If you were pop culture-cognizant in the ‘90s, then there’s probably a special place in your heart for the slew of films based on Saturday Night Live sketches released in the early part of the decade. Coneheads. Wayne’s World. It’s Pat.
But you probably haven’t heard of The Saturday Night Live Movie. We hadn’t either, until very recently.
A copy of the script of the never-made sketch-based feature film, dated July 26, 1990, reached the desk of Drew McWeeny at HitFlix, who read it and posted the details. The writing credits reveal a jaw-dropping roster of comedy talent, including Al Franken (D-Minn.), Greg Daniels (The Office), Lorne Michaels, Robert Smigel, George Meyer (The Simpsons) and Conan O’Brien.
The Saturday Night Live Movie was a series of satirical shorts based on the theme of “a night at the movies,” including a send-up of the pre-preview movie theater greeting message, an O’Brien-penned instructional video on how to effectively sneak into movie screenings for an entire day and “Dad’s Car,” a parody of the unruly-teen genre popularized in the ‘80s with films like Ferris Bueller’s Day Off and Risky Business.
The full sketch list is below:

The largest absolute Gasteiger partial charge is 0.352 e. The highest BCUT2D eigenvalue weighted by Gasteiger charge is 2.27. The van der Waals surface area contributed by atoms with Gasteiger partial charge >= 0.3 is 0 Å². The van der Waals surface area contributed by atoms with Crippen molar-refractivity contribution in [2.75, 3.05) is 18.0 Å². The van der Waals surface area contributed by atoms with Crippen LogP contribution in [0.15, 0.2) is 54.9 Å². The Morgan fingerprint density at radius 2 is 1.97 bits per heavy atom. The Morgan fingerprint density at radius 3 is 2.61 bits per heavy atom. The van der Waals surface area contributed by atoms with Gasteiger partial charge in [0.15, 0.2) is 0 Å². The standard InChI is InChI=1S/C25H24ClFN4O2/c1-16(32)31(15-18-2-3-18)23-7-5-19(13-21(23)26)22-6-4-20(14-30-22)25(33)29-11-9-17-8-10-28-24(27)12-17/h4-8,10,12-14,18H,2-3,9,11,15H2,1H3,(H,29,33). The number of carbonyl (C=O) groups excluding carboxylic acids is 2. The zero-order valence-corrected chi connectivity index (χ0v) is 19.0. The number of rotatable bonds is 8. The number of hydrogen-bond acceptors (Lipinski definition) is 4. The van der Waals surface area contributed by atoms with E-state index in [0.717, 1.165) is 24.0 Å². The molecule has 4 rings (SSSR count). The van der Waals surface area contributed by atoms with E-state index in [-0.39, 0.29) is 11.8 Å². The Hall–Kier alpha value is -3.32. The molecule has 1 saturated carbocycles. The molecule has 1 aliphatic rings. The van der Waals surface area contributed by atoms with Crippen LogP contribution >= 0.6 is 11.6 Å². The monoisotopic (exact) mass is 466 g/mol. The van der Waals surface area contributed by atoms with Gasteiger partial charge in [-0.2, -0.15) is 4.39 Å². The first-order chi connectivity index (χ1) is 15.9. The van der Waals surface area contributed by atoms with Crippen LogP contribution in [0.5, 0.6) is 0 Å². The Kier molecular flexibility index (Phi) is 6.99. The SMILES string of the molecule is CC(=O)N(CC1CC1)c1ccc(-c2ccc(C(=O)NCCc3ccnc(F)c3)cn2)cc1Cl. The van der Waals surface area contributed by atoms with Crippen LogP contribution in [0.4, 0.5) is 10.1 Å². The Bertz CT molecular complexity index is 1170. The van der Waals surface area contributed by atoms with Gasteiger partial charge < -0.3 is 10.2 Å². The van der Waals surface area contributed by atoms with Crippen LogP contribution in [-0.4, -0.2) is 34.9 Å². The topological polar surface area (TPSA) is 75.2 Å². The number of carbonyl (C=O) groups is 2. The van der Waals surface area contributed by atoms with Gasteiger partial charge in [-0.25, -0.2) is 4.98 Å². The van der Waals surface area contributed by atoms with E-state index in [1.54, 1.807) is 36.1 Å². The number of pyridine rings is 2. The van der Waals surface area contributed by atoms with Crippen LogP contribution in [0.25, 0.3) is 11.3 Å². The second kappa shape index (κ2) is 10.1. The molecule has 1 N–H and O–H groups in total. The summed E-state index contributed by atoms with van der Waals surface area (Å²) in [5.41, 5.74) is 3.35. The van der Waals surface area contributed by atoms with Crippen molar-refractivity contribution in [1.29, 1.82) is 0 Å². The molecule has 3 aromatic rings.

“Welcome To The Movies” by Conan O’Brien, Robert Smigel, and Greg Daniels
“Young Bush At Yale” by Jim Downey, Al Franken, and Robert Smigel
“Cineplex” by Robert Smigel, Conan O’Brien, and Greg Daniels
“Appeal #1” by Jim Downey and Al Franken
“Romance” by Al Franken and Tom Davis
“Crack Rap” by Al Franken and Tom Davis
“Appeal #2” by Jim Downey and Al Franken
“Dad’s Car” by Robert Smigel, Conan O’Brien and Greg Daniels
“Bum Piss Canyon/Apology” by Tom Davis, Jim Downey, and Al Franken
“Appeal #3” by Jim Downey and Al Franken
“E.T.’s” by Greg Daniels, Robert Smigel, Jim Downey, and Conan O’Brien
“On The Farm” by Robert Smigel, Conan O’Brien, Greg Daniels, and Al Franken
“Wonderful Life” by Jim Downey and Al Franken
“Tip Stealer” by George Meyer
“Movie’s Over” by Conan O’Brien, Robert Smigel, and Greg Daniels
“Blooper Credits” by Conan O’Brien and Jim Downey
According to McWeeny, the jokes, as one might expect, run on both ends of the spectrum: some are highly topical and era-specific (“Wonderful Life” lampoons Ted Turner and colorization, “Young Bush at Yale” depicts a zany love triangle between George H.W. Bush, Barbara Pierce and Jack Kennedy in their college years), others would be at home on Saturday Night Live today (“Tip Stealer,” as the title would indicate, focuses on the life of a professional gratuity grifter).
For more details from the script, check out McWeeny’s article. Or, you can just use your imagination and dream of great things that never shall be. Heavy sigh.